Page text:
General Secretary: RCA Identity in Transition
RCA general secretary Wesley Granberg-Michaelson, in his report to synod, said the most critical challenge facing the Reformed Church in America is making the transition from being a settled denomination to becoming a missional church.
While he is encouraged that over 17,500 people worship in 249 new RCA congregations--and that more than one-third of these congregations are racially or ethnically different than the RCA Anglo majority--he noted that the RCA must address the "relationship gap" between traditional RCA congregations and new congregations. He called their lack of connection "the greatest threat to the RCA's life together as a whole."
Granberg-Michaelson pointed out the many issues before synod that involve resolving the tension between traditional and missional approaches to the work of the church:
- Deciding whether a classis should only be defined geographically.
- Clarifying the role of commissioned pastors.
- Considering a proposed "worship renewal project."
- Addressing the challenges and costs of training ministerial leadership.
- Revisiting the roles of the classis and the consistory.
- Funding the work of the church.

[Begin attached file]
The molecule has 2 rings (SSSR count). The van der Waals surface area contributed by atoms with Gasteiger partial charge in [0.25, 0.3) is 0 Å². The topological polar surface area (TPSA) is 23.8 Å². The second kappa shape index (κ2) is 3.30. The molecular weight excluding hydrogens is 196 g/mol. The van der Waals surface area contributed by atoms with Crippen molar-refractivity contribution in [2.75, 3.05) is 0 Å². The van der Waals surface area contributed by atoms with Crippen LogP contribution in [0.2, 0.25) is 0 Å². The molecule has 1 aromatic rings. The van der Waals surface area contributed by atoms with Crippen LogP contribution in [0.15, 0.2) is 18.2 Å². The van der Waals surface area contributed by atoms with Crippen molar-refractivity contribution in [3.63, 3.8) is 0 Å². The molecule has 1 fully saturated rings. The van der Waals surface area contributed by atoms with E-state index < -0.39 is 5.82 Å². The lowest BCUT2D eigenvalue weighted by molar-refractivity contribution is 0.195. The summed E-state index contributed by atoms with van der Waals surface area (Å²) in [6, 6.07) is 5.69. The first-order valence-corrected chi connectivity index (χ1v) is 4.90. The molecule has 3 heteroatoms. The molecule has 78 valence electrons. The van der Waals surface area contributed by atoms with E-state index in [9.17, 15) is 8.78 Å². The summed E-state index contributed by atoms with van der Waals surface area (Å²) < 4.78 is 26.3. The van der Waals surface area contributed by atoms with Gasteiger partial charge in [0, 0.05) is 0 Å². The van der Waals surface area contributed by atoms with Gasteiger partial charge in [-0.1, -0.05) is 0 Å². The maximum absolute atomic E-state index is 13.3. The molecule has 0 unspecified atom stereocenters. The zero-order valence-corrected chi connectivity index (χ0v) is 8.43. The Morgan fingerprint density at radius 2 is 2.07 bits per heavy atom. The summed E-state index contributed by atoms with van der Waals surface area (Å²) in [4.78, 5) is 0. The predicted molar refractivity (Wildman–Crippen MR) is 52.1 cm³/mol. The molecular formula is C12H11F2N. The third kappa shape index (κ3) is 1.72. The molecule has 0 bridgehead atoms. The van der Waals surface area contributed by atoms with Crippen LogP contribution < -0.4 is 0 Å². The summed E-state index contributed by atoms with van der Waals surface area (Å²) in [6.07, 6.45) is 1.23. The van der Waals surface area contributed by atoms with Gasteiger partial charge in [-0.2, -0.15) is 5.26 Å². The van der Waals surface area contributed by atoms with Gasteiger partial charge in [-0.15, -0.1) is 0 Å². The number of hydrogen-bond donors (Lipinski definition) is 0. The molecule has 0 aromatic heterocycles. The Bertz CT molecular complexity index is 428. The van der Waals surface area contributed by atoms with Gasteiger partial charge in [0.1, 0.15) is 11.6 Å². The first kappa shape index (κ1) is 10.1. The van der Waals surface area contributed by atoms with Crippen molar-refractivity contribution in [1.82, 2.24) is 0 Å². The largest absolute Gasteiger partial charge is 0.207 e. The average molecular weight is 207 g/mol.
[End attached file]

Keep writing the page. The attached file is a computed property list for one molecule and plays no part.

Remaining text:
He reminded delegates that Our Call focuses on revitalizing existing congregations as well as starting new ones. He observed that congregational revitalization depends on the support of classes, and proposed that they be urged to develop specific, measurable revitalization goals.
He also proposed modifying the pastoral formation process to allow candidates who were not raised in RCA congregations, and for whom membership in an RCA congregation is not feasible, to be accepted under care directly by a classis. "The process, as now, would still require deep experience in the RCA before ordination, but wouldn't put [RCA membership] as a prerequisite for every candidate at the beginning," he said.
Turning his attention to the historical significance of Synod 2010, he said, "This General Synod will be remembered for decades to come as the session at which the Belhar Confession officially became the fourth confessional standard of the Reformed Church in America.
"Adopting the Belhar will shape the future witness and life of the Reformed Church in America. In the past few years, as Our Call and our church multiplication efforts began expanding the racial and ethnic diversity of the RCA, it became clear that the Belhar is...a providential gift, providing a confessional foundation for a multiracial future freed from racism.
"The Belhar reminds us of our ongoing biblical call to unity, even in the midst of difficult and trying circumstances."
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